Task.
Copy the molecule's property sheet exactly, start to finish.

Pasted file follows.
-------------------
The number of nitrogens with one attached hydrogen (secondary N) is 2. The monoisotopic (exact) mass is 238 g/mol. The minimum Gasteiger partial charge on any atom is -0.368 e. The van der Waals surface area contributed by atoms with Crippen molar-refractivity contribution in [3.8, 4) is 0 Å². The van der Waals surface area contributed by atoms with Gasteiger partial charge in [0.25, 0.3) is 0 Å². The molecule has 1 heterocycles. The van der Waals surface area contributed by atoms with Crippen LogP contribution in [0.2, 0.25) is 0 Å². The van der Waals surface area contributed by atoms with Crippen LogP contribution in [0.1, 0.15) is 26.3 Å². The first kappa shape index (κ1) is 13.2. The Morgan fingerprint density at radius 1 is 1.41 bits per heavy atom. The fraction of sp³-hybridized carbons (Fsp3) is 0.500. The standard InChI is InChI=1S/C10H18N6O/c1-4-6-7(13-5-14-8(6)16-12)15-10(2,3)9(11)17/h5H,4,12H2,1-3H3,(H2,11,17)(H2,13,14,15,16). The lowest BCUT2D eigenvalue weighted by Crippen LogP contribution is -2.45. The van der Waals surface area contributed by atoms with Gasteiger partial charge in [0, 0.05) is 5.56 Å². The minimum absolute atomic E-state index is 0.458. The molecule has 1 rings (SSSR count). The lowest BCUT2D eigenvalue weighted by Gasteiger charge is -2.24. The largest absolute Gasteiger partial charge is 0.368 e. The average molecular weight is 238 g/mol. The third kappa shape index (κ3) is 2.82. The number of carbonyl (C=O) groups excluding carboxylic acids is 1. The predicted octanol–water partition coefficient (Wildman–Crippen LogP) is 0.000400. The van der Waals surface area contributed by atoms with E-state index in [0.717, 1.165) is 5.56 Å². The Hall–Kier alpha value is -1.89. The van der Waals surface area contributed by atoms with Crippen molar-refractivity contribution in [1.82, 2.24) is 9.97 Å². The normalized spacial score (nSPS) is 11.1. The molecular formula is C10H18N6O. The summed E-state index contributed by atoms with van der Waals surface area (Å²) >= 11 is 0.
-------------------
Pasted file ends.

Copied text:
The number of nitrogens with one attached hydrogen (secondary N) is 2. The monoisotopic (exact) mass is 238 g/mol. The minimum Gasteiger partial charge on any atom is -0.368 e. The van der Waals surface area contributed by atoms with Crippen molar-refractivity contribution in [3.8, 4) is 0 Å². The van der Waals surface area contributed by atoms with Gasteiger partial charge in [0.25, 0.3) is 0 Å². The molecule has 1 heterocycles. The van der Waals surface area contributed by atoms with Crippen LogP contribution in [0.2, 0.25) is 0 Å². The van der Waals surface area contributed by atoms with Crippen LogP contribution in [0.1, 0.15) is 26.3 Å². The first kappa shape index (κ1) is 13.2. The Morgan fingerprint density at radius 1 is 1.41 bits per heavy atom. The fraction of sp³-hybridized carbons (Fsp3) is 0.500. The standard InChI is InChI=1S/C10H18N6O/c1-4-6-7(13-5-14-8(6)16-12)15-10(2,3)9(11)17/h5H,4,12H2,1-3H3,(H2,11,17)(H2,13,14,15,16). The lowest BCUT2D eigenvalue weighted by Crippen LogP contribution is -2.45. The van der Waals surface area contributed by atoms with Gasteiger partial charge in [0, 0.05) is 5.56 Å². The minimum absolute atomic E-state index is 0.458. The molecule has 1 rings (SSSR count). The lowest BCUT2D eigenvalue weighted by Gasteiger charge is -2.24. The largest absolute Gasteiger partial charge is 0.368 e. The average molecular weight is 238 g/mol. The third kappa shape index (κ3) is 2.82. The number of carbonyl (C=O) groups excluding carboxylic acids is 1. The predicted octanol–water partition coefficient (Wildman–Crippen LogP) is 0.000400. The van der Waals surface area contributed by atoms with E-state index in [0.717, 1.165) is 5.56 Å². The Hall–Kier alpha value is -1.89. The van der Waals surface area contributed by atoms with Crippen molar-refractivity contribution in [1.82, 2.24) is 9.97 Å². The normalized spacial score (nSPS) is 11.1. The molecular formula is C10H18N6O. The summed E-state index contributed by atoms with van der Waals surface area (Å²) >= 11 is 0.